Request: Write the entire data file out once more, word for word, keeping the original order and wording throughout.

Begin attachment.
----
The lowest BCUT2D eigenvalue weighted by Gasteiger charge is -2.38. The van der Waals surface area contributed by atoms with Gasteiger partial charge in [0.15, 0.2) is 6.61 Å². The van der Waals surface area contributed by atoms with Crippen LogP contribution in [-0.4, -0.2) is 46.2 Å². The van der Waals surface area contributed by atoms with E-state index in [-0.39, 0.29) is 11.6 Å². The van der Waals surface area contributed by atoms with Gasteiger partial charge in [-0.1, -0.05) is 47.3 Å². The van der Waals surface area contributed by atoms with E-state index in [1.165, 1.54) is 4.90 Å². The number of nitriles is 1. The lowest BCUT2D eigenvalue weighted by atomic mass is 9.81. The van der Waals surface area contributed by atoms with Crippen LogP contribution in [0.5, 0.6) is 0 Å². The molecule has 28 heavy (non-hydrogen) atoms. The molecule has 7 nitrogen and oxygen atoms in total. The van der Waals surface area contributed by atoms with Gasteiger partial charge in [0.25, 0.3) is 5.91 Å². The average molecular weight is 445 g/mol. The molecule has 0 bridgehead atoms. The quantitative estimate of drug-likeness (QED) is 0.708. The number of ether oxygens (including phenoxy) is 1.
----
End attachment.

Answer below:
The lowest BCUT2D eigenvalue weighted by Gasteiger charge is -2.38. The van der Waals surface area contributed by atoms with Gasteiger partial charge in [0.15, 0.2) is 6.61 Å². The van der Waals surface area contributed by atoms with Crippen LogP contribution in [-0.4, -0.2) is 46.2 Å². The van der Waals surface area contributed by atoms with E-state index in [-0.39, 0.29) is 11.6 Å². The van der Waals surface area contributed by atoms with Gasteiger partial charge in [-0.1, -0.05) is 47.3 Å². The van der Waals surface area contributed by atoms with E-state index in [1.165, 1.54) is 4.90 Å². The number of nitriles is 1. The lowest BCUT2D eigenvalue weighted by atomic mass is 9.81. The van der Waals surface area contributed by atoms with Crippen LogP contribution in [0.5, 0.6) is 0 Å². The molecule has 28 heavy (non-hydrogen) atoms. The molecule has 7 nitrogen and oxygen atoms in total. The van der Waals surface area contributed by atoms with Gasteiger partial charge in [0.25, 0.3) is 5.91 Å². The average molecular weight is 445 g/mol. The molecule has 0 bridgehead atoms. The quantitative estimate of drug-likeness (QED) is 0.708. The number of ether oxygens (including phenoxy) is 1.